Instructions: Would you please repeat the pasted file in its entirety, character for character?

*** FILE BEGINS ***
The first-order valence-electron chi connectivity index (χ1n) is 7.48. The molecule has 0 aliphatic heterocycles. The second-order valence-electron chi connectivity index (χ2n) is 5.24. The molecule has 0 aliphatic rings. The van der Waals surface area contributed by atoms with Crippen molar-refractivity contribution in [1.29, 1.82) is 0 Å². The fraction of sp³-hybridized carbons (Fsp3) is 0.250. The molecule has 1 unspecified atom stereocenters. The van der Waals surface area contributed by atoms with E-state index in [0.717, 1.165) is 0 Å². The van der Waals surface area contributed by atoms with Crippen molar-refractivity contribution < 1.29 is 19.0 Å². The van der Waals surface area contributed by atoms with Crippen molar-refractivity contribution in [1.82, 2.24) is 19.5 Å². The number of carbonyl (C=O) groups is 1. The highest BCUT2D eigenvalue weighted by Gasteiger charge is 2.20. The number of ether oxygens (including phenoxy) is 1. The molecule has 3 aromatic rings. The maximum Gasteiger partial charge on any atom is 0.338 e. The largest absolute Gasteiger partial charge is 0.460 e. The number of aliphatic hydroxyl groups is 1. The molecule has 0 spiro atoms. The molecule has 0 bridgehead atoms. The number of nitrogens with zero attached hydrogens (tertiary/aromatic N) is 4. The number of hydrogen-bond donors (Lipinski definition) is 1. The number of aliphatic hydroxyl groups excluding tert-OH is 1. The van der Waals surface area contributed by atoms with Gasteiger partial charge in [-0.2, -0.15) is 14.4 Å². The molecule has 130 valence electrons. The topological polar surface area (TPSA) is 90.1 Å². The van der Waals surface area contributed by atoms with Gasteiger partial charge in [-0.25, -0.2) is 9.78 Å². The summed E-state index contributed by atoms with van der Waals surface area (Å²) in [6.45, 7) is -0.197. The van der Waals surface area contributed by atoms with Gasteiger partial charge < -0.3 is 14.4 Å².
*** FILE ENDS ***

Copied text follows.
The first-order valence-electron chi connectivity index (χ1n) is 7.48. The molecule has 0 aliphatic heterocycles. The second-order valence-electron chi connectivity index (χ2n) is 5.24. The molecule has 0 aliphatic rings. The van der Waals surface area contributed by atoms with Crippen molar-refractivity contribution in [1.29, 1.82) is 0 Å². The fraction of sp³-hybridized carbons (Fsp3) is 0.250. The molecule has 1 unspecified atom stereocenters. The van der Waals surface area contributed by atoms with E-state index in [0.717, 1.165) is 0 Å². The van der Waals surface area contributed by atoms with Crippen molar-refractivity contribution < 1.29 is 19.0 Å². The van der Waals surface area contributed by atoms with Crippen molar-refractivity contribution in [1.82, 2.24) is 19.5 Å². The number of carbonyl (C=O) groups is 1. The highest BCUT2D eigenvalue weighted by Gasteiger charge is 2.20. The number of ether oxygens (including phenoxy) is 1. The molecule has 3 aromatic rings. The maximum Gasteiger partial charge on any atom is 0.338 e. The largest absolute Gasteiger partial charge is 0.460 e. The number of aliphatic hydroxyl groups is 1. The molecule has 0 spiro atoms. The molecule has 0 bridgehead atoms. The number of nitrogens with zero attached hydrogens (tertiary/aromatic N) is 4. The number of hydrogen-bond donors (Lipinski definition) is 1. The number of aliphatic hydroxyl groups excluding tert-OH is 1. The van der Waals surface area contributed by atoms with Gasteiger partial charge in [-0.2, -0.15) is 14.4 Å². The molecule has 130 valence electrons. The topological polar surface area (TPSA) is 90.1 Å². The van der Waals surface area contributed by atoms with Gasteiger partial charge in [-0.25, -0.2) is 9.78 Å². The summed E-state index contributed by atoms with van der Waals surface area (Å²) in [6.45, 7) is -0.197. The van der Waals surface area contributed by atoms with Gasteiger partial charge < -0.3 is 14.4 Å².